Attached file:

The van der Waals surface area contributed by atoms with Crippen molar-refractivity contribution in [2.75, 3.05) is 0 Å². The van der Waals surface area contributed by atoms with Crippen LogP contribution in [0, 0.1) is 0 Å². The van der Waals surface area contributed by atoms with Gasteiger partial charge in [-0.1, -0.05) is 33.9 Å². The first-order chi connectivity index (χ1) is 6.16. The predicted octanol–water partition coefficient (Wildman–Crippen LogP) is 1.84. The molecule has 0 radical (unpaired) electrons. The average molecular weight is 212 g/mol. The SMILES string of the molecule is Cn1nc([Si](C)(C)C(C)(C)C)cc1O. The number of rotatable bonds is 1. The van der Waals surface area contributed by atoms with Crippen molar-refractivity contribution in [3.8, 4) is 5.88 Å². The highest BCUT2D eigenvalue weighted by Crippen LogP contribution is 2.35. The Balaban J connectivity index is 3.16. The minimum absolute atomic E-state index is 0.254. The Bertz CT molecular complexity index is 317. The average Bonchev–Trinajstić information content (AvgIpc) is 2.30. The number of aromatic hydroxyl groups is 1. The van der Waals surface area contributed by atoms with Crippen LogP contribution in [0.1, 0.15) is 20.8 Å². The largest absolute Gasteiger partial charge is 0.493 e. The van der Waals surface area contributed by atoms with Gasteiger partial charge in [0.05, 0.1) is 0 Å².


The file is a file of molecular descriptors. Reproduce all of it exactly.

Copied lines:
The van der Waals surface area contributed by atoms with Crippen molar-refractivity contribution in [2.75, 3.05) is 0 Å². The van der Waals surface area contributed by atoms with Crippen LogP contribution in [0, 0.1) is 0 Å². The van der Waals surface area contributed by atoms with Gasteiger partial charge in [-0.1, -0.05) is 33.9 Å². The first-order chi connectivity index (χ1) is 6.16. The predicted octanol–water partition coefficient (Wildman–Crippen LogP) is 1.84. The molecule has 0 radical (unpaired) electrons. The average molecular weight is 212 g/mol. The SMILES string of the molecule is Cn1nc([Si](C)(C)C(C)(C)C)cc1O. The number of rotatable bonds is 1. The van der Waals surface area contributed by atoms with Crippen molar-refractivity contribution in [3.8, 4) is 5.88 Å². The highest BCUT2D eigenvalue weighted by Crippen LogP contribution is 2.35. The Balaban J connectivity index is 3.16. The minimum absolute atomic E-state index is 0.254. The Bertz CT molecular complexity index is 317. The average Bonchev–Trinajstić information content (AvgIpc) is 2.30. The number of aromatic hydroxyl groups is 1. The van der Waals surface area contributed by atoms with Crippen LogP contribution in [0.1, 0.15) is 20.8 Å². The largest absolute Gasteiger partial charge is 0.493 e. The van der Waals surface area contributed by atoms with Gasteiger partial charge in [0.05, 0.1) is 0 Å².